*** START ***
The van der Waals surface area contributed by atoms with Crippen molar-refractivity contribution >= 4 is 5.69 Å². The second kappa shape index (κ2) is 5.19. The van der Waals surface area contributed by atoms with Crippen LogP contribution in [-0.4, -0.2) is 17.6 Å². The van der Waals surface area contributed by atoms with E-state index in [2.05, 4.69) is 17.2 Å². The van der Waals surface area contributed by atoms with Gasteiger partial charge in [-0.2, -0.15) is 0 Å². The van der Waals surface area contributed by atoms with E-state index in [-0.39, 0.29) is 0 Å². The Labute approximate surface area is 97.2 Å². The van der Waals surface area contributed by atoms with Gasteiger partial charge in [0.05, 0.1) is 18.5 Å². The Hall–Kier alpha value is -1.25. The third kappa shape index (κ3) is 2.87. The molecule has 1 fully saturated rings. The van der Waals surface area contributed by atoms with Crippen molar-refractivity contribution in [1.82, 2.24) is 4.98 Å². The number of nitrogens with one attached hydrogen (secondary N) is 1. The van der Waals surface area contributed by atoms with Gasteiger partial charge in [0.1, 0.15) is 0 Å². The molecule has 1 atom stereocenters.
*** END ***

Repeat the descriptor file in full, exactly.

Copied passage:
The van der Waals surface area contributed by atoms with Crippen molar-refractivity contribution >= 4 is 5.69 Å². The second kappa shape index (κ2) is 5.19. The van der Waals surface area contributed by atoms with Crippen LogP contribution in [-0.4, -0.2) is 17.6 Å². The van der Waals surface area contributed by atoms with E-state index in [2.05, 4.69) is 17.2 Å². The van der Waals surface area contributed by atoms with Gasteiger partial charge in [-0.2, -0.15) is 0 Å². The van der Waals surface area contributed by atoms with E-state index in [-0.39, 0.29) is 0 Å². The Labute approximate surface area is 97.2 Å². The van der Waals surface area contributed by atoms with Gasteiger partial charge in [0.05, 0.1) is 18.5 Å². The Hall–Kier alpha value is -1.25. The third kappa shape index (κ3) is 2.87. The molecule has 1 fully saturated rings. The van der Waals surface area contributed by atoms with Crippen molar-refractivity contribution in [1.82, 2.24) is 4.98 Å². The number of nitrogens with one attached hydrogen (secondary N) is 1. The van der Waals surface area contributed by atoms with Gasteiger partial charge in [0.1, 0.15) is 0 Å². The molecule has 1 atom stereocenters.